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Monticello Utah Temple

From Wikipedia, the free encyclopedia

Monticello Utah Temple
Monticellotemple.jpg
Number 53 edit data
Dedicated July 26, 1998 (July 26, 1998) by
Gordon B. Hinckley
Site 1.33 acres (0.5 hectares)
Floor area 11,225 sq ft (1,043 m2)
Height 66 ft (20 m)
Preceded by Preston England Temple
Followed by Anchorage Alaska Temple
Official websiteNews & images
Additional information
Announced October 4, 1997
Groundbreaking November 17, 1997 by
Ben B. Banks
Open House July 16-18, 1998
Rededicated November 17, 2002 by
Gordon B. Hinckley
Designed by Church A&E Services
Location 397 North 200 West
Monticello, Utah
United States
Exterior finish Turkish off-white marble
Temple design Classic modern, single-spire design
Ordinance rooms 2 (Movie, two-stage progressive sessions)
Sealing rooms 2
Clothing rental No
Cafeteria No
Visitors' center No

The Monticello Utah Temple is the 53rd operating temple of The Church of Jesus Christ of Latter-day Saints (LDS Church).

History

In October 1997, LDS Church president Gordon B. Hinckley announced the building of smaller Latter-day Saint temples throughout the world. The first of these smaller temples was to be built in Monticello, Utah. Less than one year after the announcement, the Monticello Utah Temple was dedicated on July 26, 1998.

The Monticello Utah Temple serves nearly 13,000 church members in Blanding, Moab, and Monticello, Utah areas and members from Durango, Colorado and Grand Junction, Colorado.

Located at the base of the Abajo Mountains, the temple's exterior is finished in a marble called Noah's Crème. Thirteen thousand tiles used on the temple were evaluated carefully to make sure they blended with each other for a uniform effect.[2] The Monticello Utah Temple has a total floor area of 11,225 square feet (1,042.8 m2), two ordinance rooms, and two sealing rooms.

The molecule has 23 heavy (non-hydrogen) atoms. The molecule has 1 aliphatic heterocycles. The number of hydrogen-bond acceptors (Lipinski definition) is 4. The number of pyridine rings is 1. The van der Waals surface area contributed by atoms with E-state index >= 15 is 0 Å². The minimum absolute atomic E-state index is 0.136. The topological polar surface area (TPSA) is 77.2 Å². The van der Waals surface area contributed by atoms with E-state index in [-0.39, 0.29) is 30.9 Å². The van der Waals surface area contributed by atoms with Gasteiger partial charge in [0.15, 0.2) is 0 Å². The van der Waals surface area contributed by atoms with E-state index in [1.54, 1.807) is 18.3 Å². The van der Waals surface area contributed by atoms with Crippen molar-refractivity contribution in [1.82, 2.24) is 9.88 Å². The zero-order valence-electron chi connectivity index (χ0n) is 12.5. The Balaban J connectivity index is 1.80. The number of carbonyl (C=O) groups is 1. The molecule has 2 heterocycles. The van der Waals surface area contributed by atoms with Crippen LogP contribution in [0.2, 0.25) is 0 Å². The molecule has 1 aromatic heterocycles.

In 2020, the Monticello Utah Temple was closed in response to the coronavirus pandemic.[3]

See also

References

  1. ^ one of three temples in a pilot program for very small temples.
  2. ^ "The First 100 Temples," by Chad Hawkins, 2001, p 146[full citation needed]
  3. ^ Stack, Peggy Fletcher. "All Latter-day Saint temples to close due to coronavirus", The Salt Lake Tribune, 26 March 2020. Retrieved on 28 March 2020.

Additional reading

  • Lloyd, R. Scott (November 22, 1997), "San Juan saints match grandeur of rock formations", Church News
  • "Open house, dedication set for Monticello temple", Church News, May 16, 1998
  • Boyle, Bill (May 23, 1998), "Statue of Angel Moroni placed on top of temple", Church News
  • Lloyd, R. Scott (July 18, 1998), "Monticello temple opens doors to public", Church News
  • van Orden, Dell (August 1, 1998), "Inspiration came for smaller temples on trip to Mexico", Church News
  • "Monticello temple to open doors after expansion", Church News, September 14, 2002
  • Hill, Greg (November 23, 2002), "Monticello temple expands to match faith of members", Church News

External links

This page was last edited on 16 April 2021, at 22:18
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